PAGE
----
For Americans struggling with stagnating wages and high unemployment, executive compensation can easily trigger anger. That frustration will likely intensify amid word that recent deals have turned retiring CEOs into $100 million men, USA Today reported.
Gene Isenberg, formerly CEO of Nabors Industries, is due $126 million when he exits as chairman, USA Today reported. IBM's CEO, Sam Palmisano, who is set to leave his post on January 1, has a departure package valued at $170 million, USA Today reported.
After receiving just $1 a year in salary since 2004, outgoing Google CEO Eric Schmidt is getting a nice, fat $100 million 'thank you and farewell' present, CNN Money reported earlier this year.
Schmidt relinquished his title as CEO to become executive chairman. The $100 million is a stock-and-options package. CNN Money reported that it has a four-year vesting period, which means that he's got to stick around at the company until at least 2015 to fully cash it out.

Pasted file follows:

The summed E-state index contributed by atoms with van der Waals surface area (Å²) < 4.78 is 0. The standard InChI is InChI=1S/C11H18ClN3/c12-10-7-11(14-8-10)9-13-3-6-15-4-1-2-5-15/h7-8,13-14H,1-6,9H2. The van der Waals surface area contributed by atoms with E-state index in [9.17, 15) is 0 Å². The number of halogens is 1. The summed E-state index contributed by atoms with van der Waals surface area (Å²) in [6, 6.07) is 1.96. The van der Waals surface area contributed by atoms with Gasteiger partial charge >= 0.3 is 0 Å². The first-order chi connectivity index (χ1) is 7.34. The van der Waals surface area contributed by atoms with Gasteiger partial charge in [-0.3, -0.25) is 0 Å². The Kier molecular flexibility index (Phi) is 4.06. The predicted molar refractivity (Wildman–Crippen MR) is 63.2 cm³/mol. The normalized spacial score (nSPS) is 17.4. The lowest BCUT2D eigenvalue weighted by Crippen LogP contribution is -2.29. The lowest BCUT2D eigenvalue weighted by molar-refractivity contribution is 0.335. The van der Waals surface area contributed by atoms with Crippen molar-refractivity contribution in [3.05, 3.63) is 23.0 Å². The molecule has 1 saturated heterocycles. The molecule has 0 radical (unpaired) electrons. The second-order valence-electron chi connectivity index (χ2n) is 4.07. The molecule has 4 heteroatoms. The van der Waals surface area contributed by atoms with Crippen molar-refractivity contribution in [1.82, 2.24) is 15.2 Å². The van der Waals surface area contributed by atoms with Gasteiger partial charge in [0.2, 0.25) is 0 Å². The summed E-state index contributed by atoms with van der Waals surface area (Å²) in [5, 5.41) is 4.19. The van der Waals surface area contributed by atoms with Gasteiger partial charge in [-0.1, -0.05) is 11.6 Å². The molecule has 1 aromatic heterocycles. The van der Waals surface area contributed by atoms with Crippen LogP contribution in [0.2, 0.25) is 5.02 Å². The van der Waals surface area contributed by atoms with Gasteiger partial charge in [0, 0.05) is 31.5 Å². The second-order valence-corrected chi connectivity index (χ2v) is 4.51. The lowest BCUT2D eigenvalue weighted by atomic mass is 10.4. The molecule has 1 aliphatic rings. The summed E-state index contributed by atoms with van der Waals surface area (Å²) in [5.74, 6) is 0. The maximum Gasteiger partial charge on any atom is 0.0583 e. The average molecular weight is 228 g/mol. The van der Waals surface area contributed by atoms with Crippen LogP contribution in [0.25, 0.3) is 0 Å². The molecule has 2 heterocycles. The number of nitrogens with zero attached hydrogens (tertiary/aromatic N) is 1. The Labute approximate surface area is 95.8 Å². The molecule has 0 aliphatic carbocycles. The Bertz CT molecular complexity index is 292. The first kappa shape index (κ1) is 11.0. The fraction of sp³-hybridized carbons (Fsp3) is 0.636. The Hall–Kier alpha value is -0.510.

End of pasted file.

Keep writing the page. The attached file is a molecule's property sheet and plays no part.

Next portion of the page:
Though executive departure packages commonly have some stipulations, they are still drawing increasing amounts of attention and criticism.
Eleanor Bloxham of TheValue Alliance described Schmidt's package as “totally over the top,” USA Today reported.
Even more, Reuters recently reported that an Institute of Policy Studies report found that some of the nation's top CEOs are getting more money than their companies are paying in taxes.
This revelation prompted Democratic Representative Elijah Cummings, ranking member of the Committee on Oversight and Government Reform, to call for hearings on executive compensation, said Reuters.
Investors can also take a stance against such excesses.
The Herald Tribune reminded investors that a corporation has an obligation to place the well-being of its shareholders, and its employees, above that of its executives.
Therefore, from an investment perspective, you should seek out those companies that demonstrate a fair and efficient management style that extends to the executive suite, while avoiding those in which management is self-serving, the Tribune reported.
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